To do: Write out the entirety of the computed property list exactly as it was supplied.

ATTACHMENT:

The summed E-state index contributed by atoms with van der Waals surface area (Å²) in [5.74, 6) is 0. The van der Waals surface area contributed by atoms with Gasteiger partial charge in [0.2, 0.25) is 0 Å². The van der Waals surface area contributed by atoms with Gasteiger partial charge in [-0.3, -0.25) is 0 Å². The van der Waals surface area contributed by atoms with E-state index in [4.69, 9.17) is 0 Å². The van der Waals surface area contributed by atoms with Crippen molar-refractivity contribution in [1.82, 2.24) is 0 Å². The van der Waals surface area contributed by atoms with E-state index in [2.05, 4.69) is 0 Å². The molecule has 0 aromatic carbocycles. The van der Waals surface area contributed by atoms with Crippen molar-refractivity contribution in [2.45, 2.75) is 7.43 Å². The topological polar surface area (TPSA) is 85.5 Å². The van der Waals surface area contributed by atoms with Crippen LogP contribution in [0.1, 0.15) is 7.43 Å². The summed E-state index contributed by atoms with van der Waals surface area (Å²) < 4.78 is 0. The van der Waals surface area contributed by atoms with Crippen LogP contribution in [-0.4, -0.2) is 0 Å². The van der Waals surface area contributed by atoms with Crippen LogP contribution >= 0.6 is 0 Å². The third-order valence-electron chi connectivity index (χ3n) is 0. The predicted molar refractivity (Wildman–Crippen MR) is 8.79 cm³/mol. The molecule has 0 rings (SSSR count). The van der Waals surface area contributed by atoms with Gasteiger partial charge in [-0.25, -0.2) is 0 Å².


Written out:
The summed E-state index contributed by atoms with van der Waals surface area (Å²) in [5.74, 6) is 0. The van der Waals surface area contributed by atoms with Gasteiger partial charge in [0.2, 0.25) is 0 Å². The van der Waals surface area contributed by atoms with Gasteiger partial charge in [-0.3, -0.25) is 0 Å². The van der Waals surface area contributed by atoms with E-state index in [4.69, 9.17) is 0 Å². The van der Waals surface area contributed by atoms with Crippen molar-refractivity contribution in [1.82, 2.24) is 0 Å². The van der Waals surface area contributed by atoms with E-state index in [2.05, 4.69) is 0 Å². The molecule has 0 aromatic carbocycles. The van der Waals surface area contributed by atoms with Crippen molar-refractivity contribution in [2.45, 2.75) is 7.43 Å². The topological polar surface area (TPSA) is 85.5 Å². The van der Waals surface area contributed by atoms with Crippen LogP contribution in [0.1, 0.15) is 7.43 Å². The summed E-state index contributed by atoms with van der Waals surface area (Å²) < 4.78 is 0. The van der Waals surface area contributed by atoms with Crippen LogP contribution in [-0.4, -0.2) is 0 Å². The van der Waals surface area contributed by atoms with Crippen LogP contribution >= 0.6 is 0 Å². The third-order valence-electron chi connectivity index (χ3n) is 0. The predicted molar refractivity (Wildman–Crippen MR) is 8.79 cm³/mol. The molecule has 0 rings (SSSR count). The van der Waals surface area contributed by atoms with Gasteiger partial charge in [-0.25, -0.2) is 0 Å².